I should have a pic somewhere if you are struggling to get this.
All good, thanks for the offer , I found a good looking expansion tank, should do the job.
 

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Discussion Starter #15
By my calcs, the controller (1238) dissipates only about 250 W. Not worth the bother of water cooling. I have a muffin fan mounted to the back of my heatsink, with the heatsink mounted in the wrong orientation (i.e. controller face up and horizontal, so the fins of the heatsink are pointed downward) and never have problems with controller temperature. It gets hot enough here in the summer.
Oh well , I do have an extruded finned heatsink but now that Ive made the chill plate I might as well use it.

Just thinking, if the liquid cooled plates are not necessary why do HPEVS sell them - oh hang on they also sell mounting plates to bolt the Controller on top of the motor - that would be more like a hot-plate !! :confused:
 

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Fwiw: it isn't how much heat you can remove, it is how fast you can remove it. The dies on most power electronics are measured in square inches. A 250 watt soldering iron gets much hotter than a laptop.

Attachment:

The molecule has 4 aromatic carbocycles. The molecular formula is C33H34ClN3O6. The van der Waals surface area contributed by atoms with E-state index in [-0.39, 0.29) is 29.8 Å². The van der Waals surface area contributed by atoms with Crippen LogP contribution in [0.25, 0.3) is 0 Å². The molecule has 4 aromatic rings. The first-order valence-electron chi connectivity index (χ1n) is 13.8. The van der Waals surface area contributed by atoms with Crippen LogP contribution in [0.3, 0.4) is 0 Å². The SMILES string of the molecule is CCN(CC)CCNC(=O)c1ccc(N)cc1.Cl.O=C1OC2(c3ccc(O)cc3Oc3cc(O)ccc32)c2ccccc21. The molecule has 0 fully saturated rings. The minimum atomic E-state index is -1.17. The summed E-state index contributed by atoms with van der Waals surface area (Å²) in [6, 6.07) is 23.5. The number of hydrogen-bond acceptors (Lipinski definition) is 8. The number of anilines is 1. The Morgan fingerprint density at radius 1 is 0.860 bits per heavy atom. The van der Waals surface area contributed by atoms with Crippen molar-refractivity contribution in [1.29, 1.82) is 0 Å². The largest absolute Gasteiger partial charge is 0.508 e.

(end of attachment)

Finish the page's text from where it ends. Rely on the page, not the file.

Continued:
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Hey, Can you tell me more about your chill plate.

Im really wondering about why you did so few turns with such a wide track. how does that compare to a narrower track with more back and forth tracks?
 

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Discussion Starter #18

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High itchy
I am an engineer and I can do the thermodynamics but as Molten says there is not very much energy to dissipate
My plate has two long drilled holes and a single cross hole
I'm using a solar water pump - little thing draws less than an amp and is almost completely silent
And an old power steering pump reservoir as the reservoir/air separator

The highest temperature I have seen so far is 30C

The most important thing is to get a good thermal connection between your plate and your controller